With optical coherence tomography angiography (OCT-A) is becoming increasingly relevant, research has been able to provide clinicians quantitative data, such as vessel density,retinal nerve fiber layer (RNFL) thickness, and deviation mapping. These findings may lead to a more robust understanding of the pathogenesis for primary open angle glaucoma (POAG). While that has yet to be fully elucidated, a study published in the Journal of Glaucoma does shows that a history of disc hemorrhages and paracentral visual field defects can be independently associated with wedge defects on OCT-A, which in this study, were present in approximately 45% of primary open-angle glaucoma patients.
Investigators conducted examinations of any wedge defects found using OCT-A to find correlations between this sign and structural factors. OCT-A imaging for a cohort of 278 eyes of 186 consecutive patients (mean age 62.0±15.3 years, 53.6% men) — all with mild (33.45%), moderate (29.5%), and severe (37.05%) POAG — took place at University of Southern California Roski Eye Institute between October 2016 and March 2020.
In total, 45.3% showed wedge-shaped defects in 1 or both hemispheres, 39.2% had patchy, nonshape-specific defects only, and 15.5% experienced profound loss involving both hemispheres. Upon univariable analysis adjusted for intereye correlation, significant associations emerged between wedge-shaped loss and mean RNFL per 10 µm decrease (P <.0001), vertical cup-to-disc ratio for each 0.1 increase (P <.0001), history of disc hemorrhage (DH, P =.011), paracentral deficit in visual field (VF, P <.0001), and average mean deviation dB (P =.011).
Regarding categorical variables, important associations were found between localized wedge pattern and increased ICD-10 and HPA-graded glaucoma stages, but no correlation based on race or ethnicity. Previous research demonstrates inconsistent findings for the relationship between RNFL wedge defects and glaucoma severity. In addition, the current study found no correlations between wedge and baseline untreated IOP. Individuals with different baseline IOP values may have developed glaucoma from either mechanical or vascular origin, the investigation added.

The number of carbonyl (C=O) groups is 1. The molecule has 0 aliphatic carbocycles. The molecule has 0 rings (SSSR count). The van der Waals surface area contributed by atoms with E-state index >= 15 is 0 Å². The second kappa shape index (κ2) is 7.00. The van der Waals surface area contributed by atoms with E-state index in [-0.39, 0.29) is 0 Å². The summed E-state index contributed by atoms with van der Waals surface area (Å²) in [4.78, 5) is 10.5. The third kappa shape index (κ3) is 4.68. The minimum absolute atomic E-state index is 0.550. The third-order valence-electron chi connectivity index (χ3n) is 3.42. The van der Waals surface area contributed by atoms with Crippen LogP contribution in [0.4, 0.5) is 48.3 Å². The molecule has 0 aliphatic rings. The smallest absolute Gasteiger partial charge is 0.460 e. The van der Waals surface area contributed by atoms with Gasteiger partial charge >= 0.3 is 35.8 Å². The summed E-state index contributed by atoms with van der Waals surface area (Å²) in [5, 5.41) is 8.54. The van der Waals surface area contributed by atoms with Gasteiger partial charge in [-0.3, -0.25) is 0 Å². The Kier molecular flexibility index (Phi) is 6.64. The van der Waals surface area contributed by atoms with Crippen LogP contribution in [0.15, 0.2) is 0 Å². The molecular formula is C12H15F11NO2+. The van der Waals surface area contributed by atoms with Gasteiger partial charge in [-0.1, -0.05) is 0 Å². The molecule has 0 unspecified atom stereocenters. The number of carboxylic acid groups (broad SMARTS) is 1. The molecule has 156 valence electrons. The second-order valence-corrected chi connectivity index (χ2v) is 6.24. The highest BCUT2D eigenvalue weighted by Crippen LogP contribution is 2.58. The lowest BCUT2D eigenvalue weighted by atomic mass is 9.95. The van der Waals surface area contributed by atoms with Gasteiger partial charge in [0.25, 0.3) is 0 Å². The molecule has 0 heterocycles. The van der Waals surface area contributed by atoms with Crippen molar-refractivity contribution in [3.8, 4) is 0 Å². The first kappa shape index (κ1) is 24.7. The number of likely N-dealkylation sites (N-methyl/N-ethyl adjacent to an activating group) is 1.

Participants with profound loss were not included in risk modeling. Using multivariable logistic regression, odds for patients with DH history to display wedge deficiency was increased by 3.19 times, and those with paracentral VF defect had 4.38 times the odds to have wedge. Further, the odds ratio to exhibit wedge for those with RNFL thinning rose by 1.71, or 71% per 10 µm decrease; and 1.27, or 27% with each increase of 0.1 vertical cup-to-disc ratio.
Investigators note that association of wedge with DH may point to a common underlying factor. Prior studies have suggested DH is produced by mechanical stretching, traction, or a phenotype of unstable blood flow which eventually leads to weaker vessel walls less able to handle changing IOP. Yet, DH intermittently occurs in normal eyes, implying a multi-faceted cause. Other studies indicate that associations of wedge with paracentral VF loss may also be related to vascular impacts prompting ischemia of optic nerve fibers. Of patients in the current analysis with both wedge and paracentral VF loss, 40.3% displayed inferior defects, 22.6% superior, and 37.1% in both hemispheres. It was unclear why there were more inferior occurrences.
Due to the cross-sectional design, wedge defect changes across time were not evaluated. This aspect and no exploration of vascular impacts from Flammer syndrome limited the investigation. Nonetheless, this study’s data adds to a body of knowledge on possible underlying pathologies in glaucoma.
LeTran VH, Burkemper B, O’Fee JR, et al. Wedge defects on optical coherence tomography angiography of the peripapillary retina in glaucoma: prevalence and associated clinical factors. J Glaucoma. 2022;31(4):242–249. doi:10.1097/IJG.0000000000001991